With the addition of a litter box & hidey house, her roaming space will be quite reduced. Might I suggest you consider reconfiguring the pen to provide more space? Photo below provides an example of how that 16 sq ft arrangement you currently have can be doubled by making use of an existing wall.

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With the addition of a litter box & hidey house, her roaming space will be quite reduced. Might I suggest you consider reconfiguring the pen to provide more space? Photo below provides an example of how that 16 sq ft arrangement you currently have can be doubled by making use of an existing wall.

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Thank you! I never even thought about using the existing wall, that’s a great idea! I will update a new photo tonight! :)
 
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I’ve only had them for about a month and a half and they were also spayed a month ago, so it’s very possible they’ll be able to free roam 24/7 soon. I often leave them on their own for an hour or two to see how they are without supervision and it’s gone fine. They also have many boxes, tunnels and toys that I’ve made scattered around so they’ve been quite well-behaved this past week!

UPDATE: The girls are completely free roam now! They can go anywhere they like on the first floor at any hour of the day. I also cleaned and slightly changed their home base, which they didn’t seem to mind when they checked it out after a nap.

I purchased new mats so I could take my time cleaning the other ones. I think both patterns are cute and the colors are light enough to help me spot any “accidents.” (They happen once in a while.)

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I’m a new rabbit mama, this is a cage we were gifted but hope I can upgrade her soon 💕

If you are looking at larger rabbit cages, the larger cages are pricey and still aren't large enough on their own. For much less cost, you could just get an exercise pen (30" tall minimum).

An exercise pen will allow her instant -- and urgently needed -- space. I'm afraid that cage is scary small. The photos below are from a member here. She had a 2' by 4' cage (roughly double the size of the one in your photos) that she kept open to a space made with an exercise pen. Later she removed the top portion of the cage to make things easier (2nd photo).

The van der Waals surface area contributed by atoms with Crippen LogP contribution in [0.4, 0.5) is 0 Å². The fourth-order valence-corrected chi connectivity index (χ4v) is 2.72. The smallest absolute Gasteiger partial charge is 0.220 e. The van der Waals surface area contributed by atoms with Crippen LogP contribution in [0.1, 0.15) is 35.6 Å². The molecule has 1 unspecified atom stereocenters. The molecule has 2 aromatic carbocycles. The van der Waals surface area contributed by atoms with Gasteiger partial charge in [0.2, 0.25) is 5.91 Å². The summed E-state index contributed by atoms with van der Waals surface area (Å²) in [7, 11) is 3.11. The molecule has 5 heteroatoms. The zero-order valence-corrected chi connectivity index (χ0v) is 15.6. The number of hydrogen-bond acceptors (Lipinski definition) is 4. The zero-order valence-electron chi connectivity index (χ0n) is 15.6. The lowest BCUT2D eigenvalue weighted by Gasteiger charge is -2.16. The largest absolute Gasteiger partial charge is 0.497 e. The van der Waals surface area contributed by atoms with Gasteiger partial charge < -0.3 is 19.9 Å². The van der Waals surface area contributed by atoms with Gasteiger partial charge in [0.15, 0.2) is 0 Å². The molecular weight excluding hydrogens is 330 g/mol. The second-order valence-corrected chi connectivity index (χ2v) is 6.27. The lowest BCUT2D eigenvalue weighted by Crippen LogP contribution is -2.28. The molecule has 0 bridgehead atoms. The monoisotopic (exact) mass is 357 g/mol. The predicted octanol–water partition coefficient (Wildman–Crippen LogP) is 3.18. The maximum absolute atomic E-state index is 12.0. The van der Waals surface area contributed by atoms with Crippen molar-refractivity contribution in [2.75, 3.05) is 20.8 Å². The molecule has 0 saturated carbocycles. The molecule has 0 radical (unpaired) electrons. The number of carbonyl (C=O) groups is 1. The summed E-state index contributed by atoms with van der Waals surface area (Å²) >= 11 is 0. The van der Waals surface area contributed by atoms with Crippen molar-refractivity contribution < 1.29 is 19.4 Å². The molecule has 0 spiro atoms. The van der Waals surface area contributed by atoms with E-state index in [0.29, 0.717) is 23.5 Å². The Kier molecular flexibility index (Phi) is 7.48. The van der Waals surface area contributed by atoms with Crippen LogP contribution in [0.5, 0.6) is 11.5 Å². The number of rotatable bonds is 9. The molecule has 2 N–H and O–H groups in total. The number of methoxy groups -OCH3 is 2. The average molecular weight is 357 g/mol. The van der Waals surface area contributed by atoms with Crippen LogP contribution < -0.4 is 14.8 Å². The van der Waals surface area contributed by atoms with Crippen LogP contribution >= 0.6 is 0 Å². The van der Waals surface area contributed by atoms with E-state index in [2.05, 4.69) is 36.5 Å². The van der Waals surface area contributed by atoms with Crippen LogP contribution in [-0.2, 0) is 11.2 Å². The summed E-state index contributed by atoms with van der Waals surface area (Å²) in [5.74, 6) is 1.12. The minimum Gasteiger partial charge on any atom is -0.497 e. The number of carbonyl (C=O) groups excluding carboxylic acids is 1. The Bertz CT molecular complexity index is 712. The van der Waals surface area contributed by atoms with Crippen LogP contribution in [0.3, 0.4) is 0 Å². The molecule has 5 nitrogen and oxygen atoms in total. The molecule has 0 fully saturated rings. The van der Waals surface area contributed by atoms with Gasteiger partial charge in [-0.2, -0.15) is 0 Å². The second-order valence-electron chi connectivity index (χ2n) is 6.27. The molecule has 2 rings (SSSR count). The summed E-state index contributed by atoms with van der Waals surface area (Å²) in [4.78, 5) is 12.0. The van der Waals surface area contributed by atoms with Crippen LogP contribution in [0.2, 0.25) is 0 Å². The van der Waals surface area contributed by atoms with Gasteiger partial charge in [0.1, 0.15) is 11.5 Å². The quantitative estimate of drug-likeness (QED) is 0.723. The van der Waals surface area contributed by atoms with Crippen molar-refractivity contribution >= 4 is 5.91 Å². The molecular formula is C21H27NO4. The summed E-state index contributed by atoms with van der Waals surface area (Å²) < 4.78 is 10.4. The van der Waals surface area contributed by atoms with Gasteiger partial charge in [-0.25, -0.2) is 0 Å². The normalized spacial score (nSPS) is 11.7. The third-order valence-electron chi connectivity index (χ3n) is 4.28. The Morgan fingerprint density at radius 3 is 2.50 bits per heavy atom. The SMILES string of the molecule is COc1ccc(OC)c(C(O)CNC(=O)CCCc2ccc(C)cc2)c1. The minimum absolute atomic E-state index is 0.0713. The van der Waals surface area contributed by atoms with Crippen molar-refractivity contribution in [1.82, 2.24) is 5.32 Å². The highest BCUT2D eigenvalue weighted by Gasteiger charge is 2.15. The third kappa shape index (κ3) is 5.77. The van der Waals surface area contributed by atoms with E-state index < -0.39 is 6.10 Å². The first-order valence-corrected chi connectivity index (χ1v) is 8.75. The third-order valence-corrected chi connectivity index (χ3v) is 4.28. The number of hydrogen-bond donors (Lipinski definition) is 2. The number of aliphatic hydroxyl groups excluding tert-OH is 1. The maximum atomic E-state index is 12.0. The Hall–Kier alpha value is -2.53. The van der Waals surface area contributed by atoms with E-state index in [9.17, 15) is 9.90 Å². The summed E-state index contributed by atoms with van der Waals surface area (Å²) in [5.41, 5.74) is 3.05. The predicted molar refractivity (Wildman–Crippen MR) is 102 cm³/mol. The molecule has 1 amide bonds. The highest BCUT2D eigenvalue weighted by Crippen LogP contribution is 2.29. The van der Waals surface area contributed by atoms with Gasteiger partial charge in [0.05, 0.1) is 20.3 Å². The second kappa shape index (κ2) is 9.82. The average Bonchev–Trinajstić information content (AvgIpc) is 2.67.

On a separate note, the hay feeders that come with the type of cage you were gifted are not adequate, unfortunately. It takes too much effort for bunny to get enough hay out from between the bars. They should be eating their body size in hay every day (the amount of hay it would take to completely fill the feeder). Try putting a big pile of hay inside her cage, perhaps next to her tiny litter box. Once you get an exercise pen, the cage bottom itself could become the litter box.

https://rabbitsindoors.weebly.com/housing-options.html
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20220329_081658.jpg My little bun on left is more of a jumper so half of his ceiling is a piece of fabric that can be moved aside for adding to hayrack. The red cloth was reminder to wipe/check big buns right eye but seems to be fine now last 4 days. Yipee!! Petting him before we always got a wet hand. Two large water bowls are placed so they dont accidentially step in as pacing or coming and going.
 

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If you are looking at larger rabbit cages, the larger cages are pricey and still aren't large enough on their own. For much less cost, you could just get an exercise pen (30" tall minimum).

An exercise pen will allow her instant -- and urgently needed -- space. I'm afraid that cage is scary small. The photos below are from a member here. She had a 2' by 4' cage (roughly double the size of the one in your photos) that she kept open to a space made with an exercise pen. Later she removed the top portion of the cage to make things easier (2nd photo).

On a separate note, the hay feeders that come with the type of cage you were gifted are not adequate, unfortunately. It takes too much effort for bunny to get enough hay out from between the bars. They should be eating their body size in hay every day (the amount of hay it would take to completely fill the feeder). Try putting a big pile of hay inside her cage, perhaps next to her tiny litter box. Once you get an exercise pen, the cage bottom itself could become the litter box.

https://rabbitsindoors.weebly.com/housing-options.html
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This is what I was able to do for now. I can’t afford anything additional at the moment.